Risk Management in Nepalese Banking

Background

Risk management in banking is a relatively newer practice. Banks and financial institutions assume risks during the course of conducting business for the purpose of realizing returns on investments. Balance sheet of every bank or financial institution exposes it to different types of risk, all of which need to be managed in a coherent and institution-wide way and relative to each other. During the past decade, Nepalese banking industry continued to respond to the emerging challenges of competition, risks and uncertainties.

Risks originate in the forms of customer default, funding a gap or adverse movements of markets. Measuring and quantifying risks is neither easy nor intuitive. In this context, Nepal Rastra Bank (NRB) have made some sincere attempts to bring prudential and supervisory norms conforming with international bank practices with an intention to strengthen the stability of the banking system.

Initiatives of NRB

Central banks around the world had started working towards strengthening prudential norms and enforcing transparency in financial reporting by financial institutions to avert any future international financial crisis.

To strengthen financial sector of Nepal, NRB started the financial reform process in early 1990s. NRB has taken a series of measures to realign its supervisory and regulatory standards almost on par with the international best practices. Accordingly, NRB had issued prudential regulations in the following area in the initial stage of reform:

Capital Adequacy Norms: Banks need to maintain minimum capital based on Risk-weighted Asset approach for the purpose of capital adequacy standards.

Exposure Norms: Banks are subject to limit on exposure to single borrower or group of borrowers on funded as well as Non-funded exposure. There will be capital charge for the exposure in excess of prescribed limit.

Asset Classification and Provisioning: Banks are required to classify their loan and non-banking assets and make provisions accordingly.

Income Recognition: Recognition of income on cash basis was mandatory with certain exceptions. However, now NFRS permits accrual basis of accounting.

Maintenance of Liquidity: Banks and Financial institutions are required to maintain 4% cash as liquidity.

Corporate Governance Norms: Banks and Financial institutions are required to follow stringent corporate governance norms such as norms for directors, formation of board sub-committees, appointment of CEO, code of conduct for employees, audit Committee, risk management committee, connected lending, etc.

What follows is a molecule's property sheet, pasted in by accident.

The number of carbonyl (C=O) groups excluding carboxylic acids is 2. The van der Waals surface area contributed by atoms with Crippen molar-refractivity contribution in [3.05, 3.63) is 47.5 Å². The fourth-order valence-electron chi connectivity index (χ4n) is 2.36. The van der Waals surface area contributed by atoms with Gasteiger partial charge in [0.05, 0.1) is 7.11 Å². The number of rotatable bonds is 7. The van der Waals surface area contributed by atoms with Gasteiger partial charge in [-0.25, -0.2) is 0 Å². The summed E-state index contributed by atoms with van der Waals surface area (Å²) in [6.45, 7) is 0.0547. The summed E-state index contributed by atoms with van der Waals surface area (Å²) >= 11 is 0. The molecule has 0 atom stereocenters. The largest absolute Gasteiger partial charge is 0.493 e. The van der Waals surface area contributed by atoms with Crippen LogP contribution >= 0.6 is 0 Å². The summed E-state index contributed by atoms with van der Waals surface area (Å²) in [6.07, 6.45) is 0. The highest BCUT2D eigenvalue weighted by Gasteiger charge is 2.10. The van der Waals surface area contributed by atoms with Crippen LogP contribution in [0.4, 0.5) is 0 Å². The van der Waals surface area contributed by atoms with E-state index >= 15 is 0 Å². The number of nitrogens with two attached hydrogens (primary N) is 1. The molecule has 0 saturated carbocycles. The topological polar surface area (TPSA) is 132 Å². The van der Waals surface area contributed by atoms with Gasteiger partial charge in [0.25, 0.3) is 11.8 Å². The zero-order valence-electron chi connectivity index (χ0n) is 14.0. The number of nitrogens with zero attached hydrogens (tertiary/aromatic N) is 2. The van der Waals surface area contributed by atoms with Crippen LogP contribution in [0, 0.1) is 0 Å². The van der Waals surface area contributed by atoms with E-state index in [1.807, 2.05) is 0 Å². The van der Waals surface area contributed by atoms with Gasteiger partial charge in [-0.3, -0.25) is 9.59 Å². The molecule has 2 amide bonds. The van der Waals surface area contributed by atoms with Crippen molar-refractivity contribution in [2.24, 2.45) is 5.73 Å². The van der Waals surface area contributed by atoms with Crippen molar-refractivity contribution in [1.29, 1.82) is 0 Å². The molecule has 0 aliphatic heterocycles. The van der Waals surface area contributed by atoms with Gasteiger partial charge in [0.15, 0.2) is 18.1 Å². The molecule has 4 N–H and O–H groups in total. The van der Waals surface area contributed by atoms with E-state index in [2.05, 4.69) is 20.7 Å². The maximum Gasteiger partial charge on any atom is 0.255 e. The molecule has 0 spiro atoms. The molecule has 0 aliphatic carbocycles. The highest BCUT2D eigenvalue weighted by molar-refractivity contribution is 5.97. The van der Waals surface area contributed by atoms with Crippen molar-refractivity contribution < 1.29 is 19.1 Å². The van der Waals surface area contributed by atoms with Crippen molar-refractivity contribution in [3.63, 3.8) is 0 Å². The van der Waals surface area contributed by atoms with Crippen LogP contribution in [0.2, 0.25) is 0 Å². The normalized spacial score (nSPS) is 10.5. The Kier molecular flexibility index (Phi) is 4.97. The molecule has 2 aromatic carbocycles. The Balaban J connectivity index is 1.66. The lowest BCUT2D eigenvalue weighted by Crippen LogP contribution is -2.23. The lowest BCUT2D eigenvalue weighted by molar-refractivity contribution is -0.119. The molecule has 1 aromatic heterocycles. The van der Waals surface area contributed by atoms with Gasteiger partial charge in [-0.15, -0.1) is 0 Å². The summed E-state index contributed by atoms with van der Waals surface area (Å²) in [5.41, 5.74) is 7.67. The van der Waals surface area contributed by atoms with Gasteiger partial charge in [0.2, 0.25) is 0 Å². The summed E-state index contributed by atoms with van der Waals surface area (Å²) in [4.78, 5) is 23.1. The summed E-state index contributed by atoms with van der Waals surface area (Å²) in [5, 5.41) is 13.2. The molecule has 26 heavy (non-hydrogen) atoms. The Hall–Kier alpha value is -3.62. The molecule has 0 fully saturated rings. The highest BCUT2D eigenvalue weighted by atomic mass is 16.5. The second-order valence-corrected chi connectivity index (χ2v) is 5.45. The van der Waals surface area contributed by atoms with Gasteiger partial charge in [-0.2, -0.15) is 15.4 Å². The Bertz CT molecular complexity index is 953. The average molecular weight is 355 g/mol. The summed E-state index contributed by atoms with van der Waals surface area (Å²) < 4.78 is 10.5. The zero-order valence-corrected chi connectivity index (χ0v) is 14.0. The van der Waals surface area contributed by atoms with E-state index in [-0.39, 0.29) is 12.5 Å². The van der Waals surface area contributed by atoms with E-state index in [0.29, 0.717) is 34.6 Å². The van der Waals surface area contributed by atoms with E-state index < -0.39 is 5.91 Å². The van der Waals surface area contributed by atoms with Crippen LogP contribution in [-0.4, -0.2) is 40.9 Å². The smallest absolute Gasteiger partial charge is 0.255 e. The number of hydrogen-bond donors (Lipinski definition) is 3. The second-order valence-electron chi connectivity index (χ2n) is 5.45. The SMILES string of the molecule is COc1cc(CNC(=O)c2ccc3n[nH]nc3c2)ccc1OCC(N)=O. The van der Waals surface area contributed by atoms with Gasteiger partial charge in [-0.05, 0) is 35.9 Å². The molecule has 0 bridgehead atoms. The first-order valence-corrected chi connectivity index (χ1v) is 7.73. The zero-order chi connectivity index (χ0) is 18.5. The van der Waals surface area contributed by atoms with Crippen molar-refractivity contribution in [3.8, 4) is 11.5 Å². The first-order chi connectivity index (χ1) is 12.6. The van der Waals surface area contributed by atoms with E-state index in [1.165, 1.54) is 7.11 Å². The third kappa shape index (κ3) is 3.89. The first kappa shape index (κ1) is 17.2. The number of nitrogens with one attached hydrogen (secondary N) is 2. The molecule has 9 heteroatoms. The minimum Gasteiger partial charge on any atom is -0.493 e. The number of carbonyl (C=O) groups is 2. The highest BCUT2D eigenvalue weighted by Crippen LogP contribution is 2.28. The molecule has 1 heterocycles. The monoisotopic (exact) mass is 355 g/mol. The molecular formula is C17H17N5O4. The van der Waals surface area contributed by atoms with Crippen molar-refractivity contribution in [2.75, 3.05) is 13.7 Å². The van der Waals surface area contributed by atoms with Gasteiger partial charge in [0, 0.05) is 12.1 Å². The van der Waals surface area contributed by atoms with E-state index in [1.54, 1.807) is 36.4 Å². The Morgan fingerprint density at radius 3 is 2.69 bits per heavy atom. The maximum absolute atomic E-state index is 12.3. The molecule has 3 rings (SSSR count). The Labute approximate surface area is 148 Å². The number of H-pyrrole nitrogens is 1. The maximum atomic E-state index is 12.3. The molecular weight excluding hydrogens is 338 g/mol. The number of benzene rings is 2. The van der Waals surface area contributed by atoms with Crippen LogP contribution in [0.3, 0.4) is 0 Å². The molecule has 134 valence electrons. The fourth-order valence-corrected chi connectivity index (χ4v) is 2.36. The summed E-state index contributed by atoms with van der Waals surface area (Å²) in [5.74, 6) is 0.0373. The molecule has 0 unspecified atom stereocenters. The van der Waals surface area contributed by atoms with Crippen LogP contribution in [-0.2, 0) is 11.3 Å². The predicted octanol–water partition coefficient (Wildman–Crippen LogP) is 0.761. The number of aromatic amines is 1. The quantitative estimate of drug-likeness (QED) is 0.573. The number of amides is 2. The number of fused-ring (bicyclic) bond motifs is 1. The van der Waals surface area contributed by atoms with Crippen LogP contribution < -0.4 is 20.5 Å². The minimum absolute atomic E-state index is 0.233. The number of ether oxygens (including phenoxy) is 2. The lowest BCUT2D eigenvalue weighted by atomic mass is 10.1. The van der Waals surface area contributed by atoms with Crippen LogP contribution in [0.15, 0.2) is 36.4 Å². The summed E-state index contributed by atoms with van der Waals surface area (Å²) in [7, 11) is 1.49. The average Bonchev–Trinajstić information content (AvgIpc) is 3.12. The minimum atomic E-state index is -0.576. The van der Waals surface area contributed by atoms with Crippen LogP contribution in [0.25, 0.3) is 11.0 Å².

Directives Specific to Risk Management

NRB has issued directives specific to Risk Management which requires banking sector to ensure effective management of various risks.

Liquidity Risk: Conduct Liquidity Gap Analysis and manage the risk.

Market Risk: Formulate robust policy, establish middle office at treasury department to ensure proper firewall, etc.

Interest Rate Risk: Conduct Maturity Gap Analysis and manage the risk.

Foreign Exchange Risk: Conduct Foreign Exchange Gap Analysis and manage the risk.

Credit Risk: Manage the risk through formulation and implementation of robust policies and processes, making appropriate provisions, complying exposure related norms, etc.

Operational Risk: Formulate robust HR Policies and procedures, ensure rotation of duties of employees, ensure robust internal checking system, ensure effective internal audit, formulate IT policy, formulate disaster recovery plan, etc.

Other Risks: Identify and manage reputational risk, strategic risk, AML/CFT risk.

Risk Management Guidelines

Nepal Rastra Bank had issued Risk Management Guidelines 2010 in July 2010 for the Banks and Financial Institutions which is recently replaced by Risk Management Guidelines 2018. This document is key for risk management in banking. It provides guidance to all financial institutions on minimum standards for risk management. Banks and Financial Institutions may, depending on its size and complexity, establish a more sophisticated framework than outlined in this document. The directive encourages banks and Financial Institutions to self-assess their risk profile and operational context. Also, Banks need to customize their risk management architecture and approach to attain organizational goals while meeting the minimum requirements standards set out in these Guidelines.

Model Risk Management in Banks

Banks may choose any risk management model commensurate with its risk appetite. But the model chosen should ensure safety as well as soundness of the bank’s financial position. Model Risk is the risk that theoretical models used in pricing, trading, hedging and estimating risk will turn out to produce misleading results. The model risk can have significant effect on financial performance of the bank. The loss arising out of the model inaccuracy and consequent model risk can be mitigated if the banks observe certain fundamental principles while making use of the model.

Risk Models have assumed importance in the area of Risk Management because they provide the decision-maker with insight or knowledge that would not otherwise be readily available. Such models aid banks in quantifying, aggregating and managing risk across geographical and product lines. The outputs of these models also play an increasingly important role in banks’ risk management and performance measurement process.

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